When considering the history of Los Banos and the Greater Westside of the San Joaquin Valley, the most significant event was the completion of the railroad through this region in 1889 by the Southern Pacific Railroad Company. It’s hard to overstate the impact of the railroad to the transformation and the development of this region. This event is so significant that distinguishing historical eras around “pre- and post-railroad” makes sense.
Pre-railroad eras in this region would include the Native American era, Spanish Mission era, Mexican California era and the arrival of other European pioneers. In the pre-railroad era pioneers formed communities around stage stops and the San Joaquin River, the transportation means of the time. Once the railroad was built local stage-stop communities such as “Old Los Banos” (located six miles west of today’s Los Banos) and Central Point (located where Ortigalita Road and Highway 152 intersect) were uprooted and moved next to the railroad. The once-thriving San Joaquin River towns such as Hills Ferry and Dover which once served the supply-laden steamships were moved to communities being formed along the railroad.
It’s not by coincidence that all the towns in our region of the Valley are railroad towns. From Patterson to the north, Newman, Gustine, Los Banos, Dos Palos, Firebaugh, and Mendota to the south. Every community in the Greater Westside sprang up along the railroad. Although the stage routes and the San Joaquin River filled the niche for transportation in the early pioneer days, the railroad provided easier, quicker, and more reliable service. Timely shipping for agricultural perishables opened up the dairy industry and markets for other agricultural commodities, as well as providing mobility and easy access to other regions of the state. Many of us old-timers have fond memories of the train whistle as it made its way through town and access to the outside world through the “The Owl.”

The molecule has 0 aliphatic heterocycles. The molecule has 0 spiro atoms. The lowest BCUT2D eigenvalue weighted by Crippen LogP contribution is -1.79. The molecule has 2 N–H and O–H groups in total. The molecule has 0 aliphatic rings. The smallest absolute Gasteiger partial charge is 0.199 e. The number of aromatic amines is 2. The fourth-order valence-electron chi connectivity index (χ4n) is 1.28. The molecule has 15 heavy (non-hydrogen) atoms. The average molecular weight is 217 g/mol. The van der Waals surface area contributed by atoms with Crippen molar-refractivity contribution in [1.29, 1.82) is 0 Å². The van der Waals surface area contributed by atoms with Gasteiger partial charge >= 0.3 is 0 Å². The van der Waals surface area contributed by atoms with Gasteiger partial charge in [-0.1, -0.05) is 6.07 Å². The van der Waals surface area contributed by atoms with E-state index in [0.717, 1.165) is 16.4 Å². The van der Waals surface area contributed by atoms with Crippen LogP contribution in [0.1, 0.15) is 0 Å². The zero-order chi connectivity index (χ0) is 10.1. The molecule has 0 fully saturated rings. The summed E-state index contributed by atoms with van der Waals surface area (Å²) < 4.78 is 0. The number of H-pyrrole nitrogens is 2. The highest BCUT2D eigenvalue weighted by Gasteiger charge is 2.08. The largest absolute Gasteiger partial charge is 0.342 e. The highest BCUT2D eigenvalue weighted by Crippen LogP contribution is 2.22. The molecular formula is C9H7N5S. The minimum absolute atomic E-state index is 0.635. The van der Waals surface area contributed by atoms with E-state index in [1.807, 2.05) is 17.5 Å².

The settling of Los Banos on the railroad is an interesting and colorful story. Henry Miller was the force behind the location and development of the new Los Banos. Initially Miller advocated that the ideal setting for the new town was where the railroad crossed Los Banos Creek in the Badger Flat area. He failed to convince the owners of this land, the pioneer Woods family, to go along with his plan so he settled on developing his own land instead. He strategically chose the location in the proximity of his Canal Farm Ranch (where Espanas Restaurant is today) on the railroad line. He moved the salvageable buildings, including the federal post office, from Old Los Banos & Central Point to their new location. The community of Volta was also formed on the railroad and attempted to become the hub of the westside, however they ultimately couldn’t compete with Henry Miller. Miller immediately divided the land into parcels forming the new town and initiated construction of some foundational buildings such as a general store, the three-story “Los Banos Hotel,” and opera house, and the Bank of Los Banos, all situated in the hub of the downtown intersection of Sixth and I Streets.
The new town of Los Banos was born as a direct result of the coming of the railroad. The railroad ceased operations in the late 1960s but not before transforming the Valley forever.
For additional information on the history of Los Banos and the Greater Westside, visit the Milliken Museum. We are open from 1 to 4 p.m. every day, except Mondays.